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Snowstorm leaves US for the Atlantic; at least 7 dead

A major winter storm that dumped more than 30 inches of snow in parts of the Northeast US weakened as it moved east over the Atlantic on Wednesday after leaving at least seven people dead.

Normalcy was trickling back in some areas of the Northeast as some train service and flights resumed. But more than 1,000 US flights still were canceled Wednesday, adding to the 7,900-plus flights canceled earlier this week, according to Flightaware.com.

And some school systems, including in Boston, also canceled classes Wednesday. Boston’s mayor said about 6 to 8 inches of snow had fallen by there Tuesday afternoon.

The storm led to six deaths in the United States and one in Canada this week, authorities said — a toll that started Monday as snow fell in Wisconsin.

• Two men died of cardiac-related problems after trying to clear snow Monday in Wisconsin’s Milwaukee County, the county’s medical examiner’s office reported. One man, 76, was operating a snow blower before he died; the second man, 64, was shoveling snow, the office said.

• In Longmeadow, Massachusetts, a snowplow driver was killed in a collision Tuesday with an Amtrak snow-plowing train, fire Chief Andrew Fraser said. The plow driver was crossing the tracks, which the train was working to clear after roughly 12 to 15 inches of snow fell.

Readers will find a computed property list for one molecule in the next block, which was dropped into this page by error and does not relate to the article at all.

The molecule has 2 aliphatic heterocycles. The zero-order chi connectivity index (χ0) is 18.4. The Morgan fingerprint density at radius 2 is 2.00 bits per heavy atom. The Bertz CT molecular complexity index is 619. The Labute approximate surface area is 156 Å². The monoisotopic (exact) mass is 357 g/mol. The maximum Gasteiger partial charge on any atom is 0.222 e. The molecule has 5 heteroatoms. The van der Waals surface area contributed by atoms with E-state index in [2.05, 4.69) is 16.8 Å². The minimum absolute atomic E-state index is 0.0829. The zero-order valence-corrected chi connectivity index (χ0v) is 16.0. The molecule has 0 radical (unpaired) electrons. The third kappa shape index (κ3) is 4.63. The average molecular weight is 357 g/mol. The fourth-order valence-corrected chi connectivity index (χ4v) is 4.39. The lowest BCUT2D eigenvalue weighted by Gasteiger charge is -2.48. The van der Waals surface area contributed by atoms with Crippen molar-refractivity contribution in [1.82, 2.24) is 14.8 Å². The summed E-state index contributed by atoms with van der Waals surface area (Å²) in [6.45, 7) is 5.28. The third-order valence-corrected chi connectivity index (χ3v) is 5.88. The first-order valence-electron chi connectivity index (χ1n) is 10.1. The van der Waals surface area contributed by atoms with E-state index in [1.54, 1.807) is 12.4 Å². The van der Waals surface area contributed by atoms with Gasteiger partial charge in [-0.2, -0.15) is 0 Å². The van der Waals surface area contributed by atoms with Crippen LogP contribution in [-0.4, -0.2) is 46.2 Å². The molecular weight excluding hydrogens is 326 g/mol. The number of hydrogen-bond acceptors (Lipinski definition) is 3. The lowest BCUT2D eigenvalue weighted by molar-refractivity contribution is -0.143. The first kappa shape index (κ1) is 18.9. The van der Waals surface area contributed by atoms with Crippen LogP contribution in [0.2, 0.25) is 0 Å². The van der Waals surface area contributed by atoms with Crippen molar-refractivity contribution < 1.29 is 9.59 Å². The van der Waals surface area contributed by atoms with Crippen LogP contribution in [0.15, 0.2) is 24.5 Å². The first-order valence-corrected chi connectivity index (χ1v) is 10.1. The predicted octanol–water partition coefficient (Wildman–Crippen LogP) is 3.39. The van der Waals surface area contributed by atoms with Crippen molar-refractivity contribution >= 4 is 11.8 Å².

• In Canada, a driver of a tractor-trailer died from injuries after a multicar pileup Tuesday during blizzard conditions on Highway 401 in the township of Leeds and the Thousand Islands in southern Ontario, a township spokeswoman said.

• On New York’s Staten Island, a 47-year-old man died of a heart attack he suffered while shoveling snow Tuesday, police said.

• In East Hartford, Connecticut, an elderly man died after being struck by a snowplow Tuesday afternoon, police said.

• In Gilford, New Hampshire, a 16-year-old girl was killed in a weather-related accident, police Chief Anthony Bean Burpee told CNN. The victim was the daughter of a Gilford police dispatcher, according to authorities.

More than 30 inches of snow were reported Tuesday in parts of Pennsylvania and upstate New York, according to the National Weather Service. Some parts of Connecticut, Massachusetts, New Hampshire, Vermont and Maine received 20 inches or more, the weather service said.

“Areas along the coast from New York to Boston, didn’t see as much as expected,” said Taylor Ward, a CNN meteorologist. “But some portions of the Northeast have seen more than 30 inches of snow.”

Strong winds also caused difficulties Tuesday. Along the New Jersey coast, winds pushed ocean water into neighborhoods, resulting in coastal flooding and beach erosion.

Amtrak service was not completely back on track Wednesday, with fewer trains running from New York City to Boston and to Washington. The Vermonter, Keystone Service and Empire Service also were running on modified schedules.

Metro-North trains, which ferry commuters to and from New York City, were running on a modified weekday schedule Wednesday morning, with some trains delayed or canceled.

Though the storm’s most powerful portion moved out to sea Wednesday, it still was expected to affect eastern Quebec. A blizzard was expected to drop more than 10 inches of snow by Thursday and whip the area with wind gusts of more than 60 mph, Environment Canada said.

Brisk winds and a few inches of snow also were possible Wednesday for portions of New York state and northern New England.